New York Neighborhood Marches Against anti-Semitism After Arson Attacks

Demonstration organized in response to vehicles being torched and swastikas being spray-painted on park benches on main street of Brooklyn neighborhood populated by many religious Jews.

Send in e-mailSend in e-mail
Send in e-mailSend in e-mail

Peaceful marchers sent a clear message Sunday to vandals who torched cars and scrawled Nazi swastikas in an Orthodox Jewish neighborhood of Brooklyn where Woody Allen was raised: Don't repeat the kind of attacks that once led to the Holocaust.

About 100 Midwood residents joined elected officials for the walk past four public benches from which 16 swastikas had been removed after the pre-dawn attack Friday.

A car engulfed in flames, September 21, 2011.Credit: AP

On Ocean Parkway, three parked cars — a BMW, a Lexus and a Jaguar — had been set ablaze. In addition, the letters "KKK" were spray-painted on a van and anti-Semitic messages were scrawled on a sidewalk.

In all my 29 years of experience as a community business owner in Brooklyn, I cant remember an anti-Semitic incident as harsh and frightening as the one that took place in Midwood neighborhood last Friday, New York State Assembly Representative Dov Hikind said to Haaretz.

Hikind represents a good portion of the Boro Park and Midwood neighborhoods, populated by large concentrations of religious and ultra-Orthodox Jews. Hikind marched Sunday in the front line of the demonstration against anti-Semitism, alongside dozens of local business owners and community members, representing all the groups living in Midwood.

Sadly, we have gotten used to manifestations of anti-Semitism that take the form of swastikas on synagogue walls or acts of vandalism that do not cause much damage. But the incident on Friday in Midwood had an especially violent character, to an extent we havent experienced until now, said Hikind.

In addition to swastikas and slogans denunciating Jews spray-painted onto vehicles on the neighborhoods busiest street, three cars were set on fire. From the major damage done to the cars, it is obvious that they were blown up by professionals who planned the attack, said Hikind.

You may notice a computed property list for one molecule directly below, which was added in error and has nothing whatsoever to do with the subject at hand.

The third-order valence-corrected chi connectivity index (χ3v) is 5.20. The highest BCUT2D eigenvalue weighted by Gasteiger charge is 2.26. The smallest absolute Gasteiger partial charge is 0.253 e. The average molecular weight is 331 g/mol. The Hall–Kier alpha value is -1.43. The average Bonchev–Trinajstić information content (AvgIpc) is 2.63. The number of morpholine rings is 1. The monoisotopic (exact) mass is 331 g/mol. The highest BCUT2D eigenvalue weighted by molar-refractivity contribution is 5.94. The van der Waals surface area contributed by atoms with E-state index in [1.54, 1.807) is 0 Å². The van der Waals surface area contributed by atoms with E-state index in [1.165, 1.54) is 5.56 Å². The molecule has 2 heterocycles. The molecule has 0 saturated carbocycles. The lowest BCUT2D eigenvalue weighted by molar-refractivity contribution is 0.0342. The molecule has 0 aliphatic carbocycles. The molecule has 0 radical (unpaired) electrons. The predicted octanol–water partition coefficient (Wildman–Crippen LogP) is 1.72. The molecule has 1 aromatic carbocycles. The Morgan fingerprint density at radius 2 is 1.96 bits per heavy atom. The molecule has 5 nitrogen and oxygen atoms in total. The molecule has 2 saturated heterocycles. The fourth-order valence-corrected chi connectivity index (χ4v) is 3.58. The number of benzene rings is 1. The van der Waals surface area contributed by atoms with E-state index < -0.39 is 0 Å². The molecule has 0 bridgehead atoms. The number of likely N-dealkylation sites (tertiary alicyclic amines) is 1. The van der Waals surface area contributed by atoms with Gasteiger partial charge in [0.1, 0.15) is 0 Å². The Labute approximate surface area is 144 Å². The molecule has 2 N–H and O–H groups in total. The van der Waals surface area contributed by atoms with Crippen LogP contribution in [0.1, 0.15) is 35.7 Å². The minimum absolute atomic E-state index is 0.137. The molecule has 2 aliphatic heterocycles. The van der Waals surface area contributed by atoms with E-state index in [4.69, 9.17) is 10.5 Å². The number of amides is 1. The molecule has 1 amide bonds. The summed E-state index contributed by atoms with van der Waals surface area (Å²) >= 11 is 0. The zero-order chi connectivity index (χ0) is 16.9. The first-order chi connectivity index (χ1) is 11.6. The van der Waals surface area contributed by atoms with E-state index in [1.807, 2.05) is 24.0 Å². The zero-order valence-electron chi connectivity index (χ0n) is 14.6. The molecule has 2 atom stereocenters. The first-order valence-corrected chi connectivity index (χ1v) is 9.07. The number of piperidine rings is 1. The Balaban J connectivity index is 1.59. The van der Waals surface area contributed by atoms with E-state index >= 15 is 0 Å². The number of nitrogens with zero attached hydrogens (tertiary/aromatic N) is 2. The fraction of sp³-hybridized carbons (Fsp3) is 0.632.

To see property damage like this and cars up in flames, in a quiet residential neighborhood like Midwood that is populated mainly by Jews, was shocking to me, he said.

Protesters noted the attack occurred one day after the 73rd anniversary of Kristallnacht in Nazi Germany on Nov. 9-10, 1938, when synagogues were set on fire and the windows of Jewish-owned shops were broken.

Rabbis and business owners say that the residents are nervous and frightened because no one knows who is responsible for such a violent anti-Semitic outburst. The police have yet to turn up any leads and the FBI has joined the investigation.

The Anti-Defamation League has announced a $4000 reward for anyone who submits information that leads to the capture of those responsible for the attacks. A New York City counselor announced a prize of $1000.

At atmosphere of fear hovered over the Satmar community in the Williamsburg neighborhood of Brooklyn on Sunday, as well. An ultra-Orthodox Jew was attacked on Sunday, the fifth attack of its kind to take place in the neighborhood in the last year.

A survey published two weeks ago by the Anti-Defamation League stated that 2011 has seen an increase in anti-Semitism among Americans. According to the results of the survey, 15% of U.S. residents, numbering 35 million people, hold anti-Semitic beliefs.